In accordance with the principles of the present invention, an apparatus is disclosed for use in a system for providing intercommunications among N communications terminals. The system includes a cable having first and second terminations, and N taps linearly disposed along the cable between the terminations for coupling the N communications terminals to the cable. In this system N-2 of the N taps are not adjacent the first or second terminations. Each one of these N-2 taps comprises first and second directional couplers. The first directional coupler couples a communications terminal corresponding to the one tap with communications terminals corresponding to taps disposed along the cable in a first direction toward the first termination. The second directional coupler couples the communications terminal corresponding to the one tap with communications terminals corresponding to taps disposed along the cable in a second direction toward the second termination. The first and second directional couplers interrupt the cable at the tap and each directional coupler introduces a fixed signal power loss through the cable, the power loss being substantially equal among all of the directional couplers. The apparatus is for equalizing the signal power level received at each of the N communications terminals and comprises means for attenuating signal power coupled between each one of the directional couplers and the corresponding communications terminal. The attenuating means provides a selectable power loss therethrough, wherein the selectable power loss is determined by N, by the ordinal number of a tap including the one directional coupler from that termination toward which the one directional coupler communicates, and by the fixed signal power loss introduced by each of the directional couplers through the cable.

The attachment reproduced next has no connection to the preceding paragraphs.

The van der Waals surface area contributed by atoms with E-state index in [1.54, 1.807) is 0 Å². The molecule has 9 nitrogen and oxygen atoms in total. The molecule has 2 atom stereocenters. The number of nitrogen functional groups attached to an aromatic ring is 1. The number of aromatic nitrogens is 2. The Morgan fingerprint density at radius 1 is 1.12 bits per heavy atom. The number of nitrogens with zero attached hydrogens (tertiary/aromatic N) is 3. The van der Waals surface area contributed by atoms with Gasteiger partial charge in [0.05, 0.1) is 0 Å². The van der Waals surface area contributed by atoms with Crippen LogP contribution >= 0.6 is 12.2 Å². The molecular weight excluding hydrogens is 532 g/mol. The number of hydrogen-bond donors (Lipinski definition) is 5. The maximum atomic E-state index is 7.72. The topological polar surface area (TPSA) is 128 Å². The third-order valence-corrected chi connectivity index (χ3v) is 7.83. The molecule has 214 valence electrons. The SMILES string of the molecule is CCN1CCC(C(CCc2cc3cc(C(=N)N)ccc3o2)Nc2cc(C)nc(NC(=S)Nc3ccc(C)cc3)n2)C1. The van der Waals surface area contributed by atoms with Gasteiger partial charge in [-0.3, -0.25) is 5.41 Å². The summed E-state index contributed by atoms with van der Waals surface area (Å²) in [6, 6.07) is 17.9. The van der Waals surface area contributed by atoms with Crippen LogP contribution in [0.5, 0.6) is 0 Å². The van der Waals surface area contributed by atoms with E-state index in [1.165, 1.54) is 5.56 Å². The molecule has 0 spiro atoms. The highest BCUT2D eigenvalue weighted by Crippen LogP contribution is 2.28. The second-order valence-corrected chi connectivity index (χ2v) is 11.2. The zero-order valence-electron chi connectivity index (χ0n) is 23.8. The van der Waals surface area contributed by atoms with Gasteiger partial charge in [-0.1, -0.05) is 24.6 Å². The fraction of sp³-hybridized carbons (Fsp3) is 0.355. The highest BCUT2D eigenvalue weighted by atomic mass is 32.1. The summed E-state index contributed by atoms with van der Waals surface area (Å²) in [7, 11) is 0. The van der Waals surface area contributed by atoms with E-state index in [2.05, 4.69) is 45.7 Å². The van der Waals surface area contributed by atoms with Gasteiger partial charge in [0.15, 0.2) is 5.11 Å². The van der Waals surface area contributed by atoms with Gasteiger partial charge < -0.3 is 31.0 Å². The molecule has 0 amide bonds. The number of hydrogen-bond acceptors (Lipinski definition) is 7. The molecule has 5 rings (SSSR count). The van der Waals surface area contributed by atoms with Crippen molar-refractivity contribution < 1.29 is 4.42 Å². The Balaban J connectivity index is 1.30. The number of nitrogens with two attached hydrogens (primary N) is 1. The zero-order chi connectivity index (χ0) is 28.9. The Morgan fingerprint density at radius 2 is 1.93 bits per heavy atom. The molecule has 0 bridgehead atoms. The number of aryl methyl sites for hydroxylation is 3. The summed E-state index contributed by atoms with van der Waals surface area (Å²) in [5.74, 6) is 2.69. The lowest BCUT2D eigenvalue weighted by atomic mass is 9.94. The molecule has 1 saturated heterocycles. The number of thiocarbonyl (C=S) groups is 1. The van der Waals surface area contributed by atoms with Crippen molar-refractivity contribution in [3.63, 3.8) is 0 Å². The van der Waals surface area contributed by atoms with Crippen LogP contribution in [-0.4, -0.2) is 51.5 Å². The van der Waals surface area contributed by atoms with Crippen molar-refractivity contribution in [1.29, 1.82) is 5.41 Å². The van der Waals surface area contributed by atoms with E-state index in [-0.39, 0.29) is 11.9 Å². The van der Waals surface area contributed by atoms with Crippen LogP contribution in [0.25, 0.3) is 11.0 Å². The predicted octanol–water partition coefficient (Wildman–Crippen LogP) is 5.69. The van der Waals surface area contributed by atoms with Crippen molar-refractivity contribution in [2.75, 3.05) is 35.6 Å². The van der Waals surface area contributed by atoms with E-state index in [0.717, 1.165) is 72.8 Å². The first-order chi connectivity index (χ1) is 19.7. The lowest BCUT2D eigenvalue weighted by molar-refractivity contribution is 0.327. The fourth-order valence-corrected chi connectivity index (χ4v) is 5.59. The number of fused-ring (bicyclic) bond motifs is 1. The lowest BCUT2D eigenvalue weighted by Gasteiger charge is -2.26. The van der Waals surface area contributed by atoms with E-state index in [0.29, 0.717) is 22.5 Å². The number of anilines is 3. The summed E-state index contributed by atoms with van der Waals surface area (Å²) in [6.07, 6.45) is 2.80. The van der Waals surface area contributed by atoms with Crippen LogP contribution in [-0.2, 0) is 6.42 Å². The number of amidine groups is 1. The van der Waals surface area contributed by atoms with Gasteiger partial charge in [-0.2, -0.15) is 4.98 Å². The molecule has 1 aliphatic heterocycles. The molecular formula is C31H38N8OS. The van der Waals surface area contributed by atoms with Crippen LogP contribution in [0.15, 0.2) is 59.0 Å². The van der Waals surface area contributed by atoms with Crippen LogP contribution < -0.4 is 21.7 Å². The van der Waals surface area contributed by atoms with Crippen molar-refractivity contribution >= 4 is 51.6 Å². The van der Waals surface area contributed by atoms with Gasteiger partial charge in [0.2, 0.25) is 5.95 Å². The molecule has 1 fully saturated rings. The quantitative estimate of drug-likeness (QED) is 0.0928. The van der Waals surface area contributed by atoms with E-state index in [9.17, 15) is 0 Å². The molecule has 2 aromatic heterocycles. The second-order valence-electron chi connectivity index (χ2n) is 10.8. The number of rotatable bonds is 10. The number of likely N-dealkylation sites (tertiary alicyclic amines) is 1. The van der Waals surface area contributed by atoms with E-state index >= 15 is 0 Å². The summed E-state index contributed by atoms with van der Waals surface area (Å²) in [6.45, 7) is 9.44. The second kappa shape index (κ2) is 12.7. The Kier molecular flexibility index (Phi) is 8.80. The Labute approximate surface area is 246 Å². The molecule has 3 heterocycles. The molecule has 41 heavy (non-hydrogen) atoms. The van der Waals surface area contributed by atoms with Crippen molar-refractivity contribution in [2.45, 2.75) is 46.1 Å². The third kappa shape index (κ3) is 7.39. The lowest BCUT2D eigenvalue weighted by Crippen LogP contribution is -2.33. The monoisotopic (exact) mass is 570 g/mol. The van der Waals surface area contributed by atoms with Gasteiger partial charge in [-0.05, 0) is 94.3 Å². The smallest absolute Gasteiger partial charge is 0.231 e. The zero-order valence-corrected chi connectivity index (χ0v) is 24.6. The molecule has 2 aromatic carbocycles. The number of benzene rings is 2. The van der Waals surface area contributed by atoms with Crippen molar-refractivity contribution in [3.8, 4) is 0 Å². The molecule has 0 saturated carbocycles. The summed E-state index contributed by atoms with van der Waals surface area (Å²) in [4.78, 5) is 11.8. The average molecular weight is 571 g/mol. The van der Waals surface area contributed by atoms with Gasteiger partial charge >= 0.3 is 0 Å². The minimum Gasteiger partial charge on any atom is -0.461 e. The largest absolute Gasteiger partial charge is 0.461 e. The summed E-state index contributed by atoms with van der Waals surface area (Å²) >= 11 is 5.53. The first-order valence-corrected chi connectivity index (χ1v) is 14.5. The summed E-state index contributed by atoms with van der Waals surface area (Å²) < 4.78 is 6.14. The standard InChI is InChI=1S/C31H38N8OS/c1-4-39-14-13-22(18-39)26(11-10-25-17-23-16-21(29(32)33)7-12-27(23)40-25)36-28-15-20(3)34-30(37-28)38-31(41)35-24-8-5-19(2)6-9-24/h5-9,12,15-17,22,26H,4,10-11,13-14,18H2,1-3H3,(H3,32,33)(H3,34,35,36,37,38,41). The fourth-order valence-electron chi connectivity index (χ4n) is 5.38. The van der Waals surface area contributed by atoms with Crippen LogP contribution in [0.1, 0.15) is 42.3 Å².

FIG. 1 illustrates in block diagram form the preferred embodiment of the present invention;
FIG. 2 illustrates in greater detail a cable tap of FIG. 1 not adjacent a cable termination;
FIG. 3 illustrates in like detail a cable tap of FIG. 1 adjacent one cable termination; and
FIG. 4 depicts a portion of the system of FIG. 1 and is useful in illustrating a selected example.
Referring to FIG. 1, there is shown the communications system of the present invention including a plurality of communications terminals 20 through 25 coupled to passive bus 10 via taps 30 through 35, respectively. In the system shown, cable 10 extends between terminations 12 and 14, which may typically be load devices exhibiting impedances of 50 ohms to ground.